So, it was America’s birthday recently (Love you Murrica!) and there were all kinds of celebrations going on. Fireworks? Check. Dance parties? Check. American flag muscle tees? Check check check. While America gets better with every year, there are some times in the past that stand out as epic.
The times of the American Revolution, the roaring 20′s, Civil Rights… and snap bracelets. Yes, the early 90s. A time when cut-off jorts, turtlenecks, and crystal tattos were worn proudly and without irony. A time of big hair, bigger attitude, and great music. The soundtrack to this epic time was dominated by two great names who my sister (Celeste, another prestigious Panic Manual correspondent) and I were lucky enough to see on a beautiful summer day in the lovely Wolf Trap Park: Toad the Wet Sprocket and Counting Crows.
The experience was absolutely delightful for many reasons (not least of all because, for once, I was not the oldest person in the venue). Toad the Wet Sprocket was the first reason – the group obviously had many hard core and loyal fans in the audience who gave the band HUGE love for classics such as All I Want and Walk on the Ocean. The band’s latest work also got a ton of applause. Fun fact: Toad the Wet Sprocket funded its latest album, New Constellation, on Kickstarter. The band hoped to raise $50K in two months. Fans contributed that amount in two hours. NBD.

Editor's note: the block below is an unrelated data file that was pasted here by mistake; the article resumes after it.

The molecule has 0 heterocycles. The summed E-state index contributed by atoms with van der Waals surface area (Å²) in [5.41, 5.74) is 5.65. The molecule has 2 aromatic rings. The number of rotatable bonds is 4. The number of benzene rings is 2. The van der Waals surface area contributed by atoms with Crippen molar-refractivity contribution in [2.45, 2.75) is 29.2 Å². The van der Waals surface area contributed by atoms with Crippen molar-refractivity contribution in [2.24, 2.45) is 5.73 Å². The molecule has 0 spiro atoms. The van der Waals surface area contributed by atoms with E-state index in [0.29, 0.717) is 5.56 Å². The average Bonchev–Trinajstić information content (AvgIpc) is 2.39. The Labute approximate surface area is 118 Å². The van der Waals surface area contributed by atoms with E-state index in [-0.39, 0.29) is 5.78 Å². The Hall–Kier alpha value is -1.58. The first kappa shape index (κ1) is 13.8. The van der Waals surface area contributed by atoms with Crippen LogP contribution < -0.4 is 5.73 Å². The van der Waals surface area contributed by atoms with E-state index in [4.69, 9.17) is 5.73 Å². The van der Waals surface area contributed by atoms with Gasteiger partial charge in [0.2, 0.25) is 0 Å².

After Toad the Wet Sprocket got the older, super sated (Wolf Trap allows any manner of food and drink to be brought in and people were snacking like champs) crowd primed, Counting Crows took the stage. They gave the crowd everything we wanted: old tunes, no political banter, and a great encore. To be fair, it’s pretty easy to please a super homogeneous, older crowd on a beautiful summer day – but still, Adam Duritz and his crew hit the mark. Even without Mr. Jones in the set, the band gave the fans tons of favorites, including Holiday in Spain, Rain King, and several new tunes from their album Somewhere Under Wonderland.
If a return to the 1990s means more of the likes of these bands, I’m all for it. If 8 and 10 year old Celeste and I used to rock the turtleneck-and-saddle-pants look back in 1995, I’m sure we can do it today too.